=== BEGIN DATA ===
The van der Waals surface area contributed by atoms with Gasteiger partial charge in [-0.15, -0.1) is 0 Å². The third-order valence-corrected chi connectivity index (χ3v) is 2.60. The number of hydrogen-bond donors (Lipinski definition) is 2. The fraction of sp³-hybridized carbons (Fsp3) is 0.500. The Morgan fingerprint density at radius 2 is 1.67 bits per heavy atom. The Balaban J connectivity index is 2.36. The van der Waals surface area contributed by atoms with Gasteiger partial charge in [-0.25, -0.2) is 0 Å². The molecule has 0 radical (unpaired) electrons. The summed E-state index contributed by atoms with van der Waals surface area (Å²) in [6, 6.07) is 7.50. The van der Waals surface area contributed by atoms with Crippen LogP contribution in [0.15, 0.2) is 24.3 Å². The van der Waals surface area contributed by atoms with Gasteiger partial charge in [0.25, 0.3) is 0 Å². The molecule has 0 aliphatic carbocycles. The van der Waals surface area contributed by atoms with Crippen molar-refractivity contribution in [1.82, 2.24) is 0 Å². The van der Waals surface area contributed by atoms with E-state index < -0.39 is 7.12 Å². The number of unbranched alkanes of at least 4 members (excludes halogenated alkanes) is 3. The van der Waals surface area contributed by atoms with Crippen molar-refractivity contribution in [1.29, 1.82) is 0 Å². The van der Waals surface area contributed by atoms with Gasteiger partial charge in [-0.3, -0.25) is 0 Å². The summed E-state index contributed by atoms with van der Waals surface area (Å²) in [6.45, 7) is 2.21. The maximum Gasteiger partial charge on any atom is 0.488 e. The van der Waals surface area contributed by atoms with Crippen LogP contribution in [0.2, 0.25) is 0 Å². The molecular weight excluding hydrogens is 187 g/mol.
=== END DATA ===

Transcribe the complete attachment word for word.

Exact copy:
The van der Waals surface area contributed by atoms with Gasteiger partial charge in [-0.15, -0.1) is 0 Å². The third-order valence-corrected chi connectivity index (χ3v) is 2.60. The number of hydrogen-bond donors (Lipinski definition) is 2. The fraction of sp³-hybridized carbons (Fsp3) is 0.500. The Morgan fingerprint density at radius 2 is 1.67 bits per heavy atom. The Balaban J connectivity index is 2.36. The van der Waals surface area contributed by atoms with Gasteiger partial charge in [-0.25, -0.2) is 0 Å². The molecule has 0 radical (unpaired) electrons. The summed E-state index contributed by atoms with van der Waals surface area (Å²) in [6, 6.07) is 7.50. The van der Waals surface area contributed by atoms with Crippen LogP contribution in [0.15, 0.2) is 24.3 Å². The van der Waals surface area contributed by atoms with Gasteiger partial charge in [0.25, 0.3) is 0 Å². The molecule has 0 aliphatic carbocycles. The van der Waals surface area contributed by atoms with Crippen molar-refractivity contribution in [1.82, 2.24) is 0 Å². The van der Waals surface area contributed by atoms with E-state index < -0.39 is 7.12 Å². The number of unbranched alkanes of at least 4 members (excludes halogenated alkanes) is 3. The van der Waals surface area contributed by atoms with Crippen molar-refractivity contribution in [1.29, 1.82) is 0 Å². The van der Waals surface area contributed by atoms with Gasteiger partial charge in [-0.3, -0.25) is 0 Å². The summed E-state index contributed by atoms with van der Waals surface area (Å²) in [6.45, 7) is 2.21. The maximum Gasteiger partial charge on any atom is 0.488 e. The van der Waals surface area contributed by atoms with Crippen LogP contribution in [0.2, 0.25) is 0 Å². The molecular weight excluding hydrogens is 187 g/mol.